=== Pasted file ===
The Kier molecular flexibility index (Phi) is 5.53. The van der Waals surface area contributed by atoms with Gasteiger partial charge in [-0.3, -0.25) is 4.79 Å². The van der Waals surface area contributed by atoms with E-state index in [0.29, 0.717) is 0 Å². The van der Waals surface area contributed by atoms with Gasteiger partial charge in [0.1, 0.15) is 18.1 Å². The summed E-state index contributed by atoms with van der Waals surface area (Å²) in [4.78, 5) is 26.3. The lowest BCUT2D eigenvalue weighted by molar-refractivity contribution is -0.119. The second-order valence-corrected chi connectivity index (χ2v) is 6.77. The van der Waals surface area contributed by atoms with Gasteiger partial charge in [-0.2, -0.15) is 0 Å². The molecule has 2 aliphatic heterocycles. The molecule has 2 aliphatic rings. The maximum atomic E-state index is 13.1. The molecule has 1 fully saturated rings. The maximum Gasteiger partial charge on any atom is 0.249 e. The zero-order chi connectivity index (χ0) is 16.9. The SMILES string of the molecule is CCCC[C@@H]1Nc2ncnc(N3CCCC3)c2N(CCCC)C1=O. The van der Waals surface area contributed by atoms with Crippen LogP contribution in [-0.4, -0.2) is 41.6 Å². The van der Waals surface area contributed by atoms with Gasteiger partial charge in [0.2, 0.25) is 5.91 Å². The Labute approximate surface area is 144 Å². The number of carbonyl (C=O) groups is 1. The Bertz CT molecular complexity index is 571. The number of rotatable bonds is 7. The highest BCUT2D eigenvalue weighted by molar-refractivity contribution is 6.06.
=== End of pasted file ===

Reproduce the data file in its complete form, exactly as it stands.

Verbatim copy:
The Kier molecular flexibility index (Phi) is 5.53. The van der Waals surface area contributed by atoms with Gasteiger partial charge in [-0.3, -0.25) is 4.79 Å². The van der Waals surface area contributed by atoms with E-state index in [0.29, 0.717) is 0 Å². The van der Waals surface area contributed by atoms with Gasteiger partial charge in [0.1, 0.15) is 18.1 Å². The summed E-state index contributed by atoms with van der Waals surface area (Å²) in [4.78, 5) is 26.3. The lowest BCUT2D eigenvalue weighted by molar-refractivity contribution is -0.119. The second-order valence-corrected chi connectivity index (χ2v) is 6.77. The van der Waals surface area contributed by atoms with Gasteiger partial charge in [-0.2, -0.15) is 0 Å². The molecule has 2 aliphatic heterocycles. The molecule has 2 aliphatic rings. The maximum atomic E-state index is 13.1. The molecule has 1 fully saturated rings. The maximum Gasteiger partial charge on any atom is 0.249 e. The zero-order chi connectivity index (χ0) is 16.9. The SMILES string of the molecule is CCCC[C@@H]1Nc2ncnc(N3CCCC3)c2N(CCCC)C1=O. The van der Waals surface area contributed by atoms with Crippen LogP contribution in [-0.4, -0.2) is 41.6 Å². The van der Waals surface area contributed by atoms with Gasteiger partial charge in [0.2, 0.25) is 5.91 Å². The Labute approximate surface area is 144 Å². The number of carbonyl (C=O) groups is 1. The Bertz CT molecular complexity index is 571. The number of rotatable bonds is 7. The highest BCUT2D eigenvalue weighted by molar-refractivity contribution is 6.06.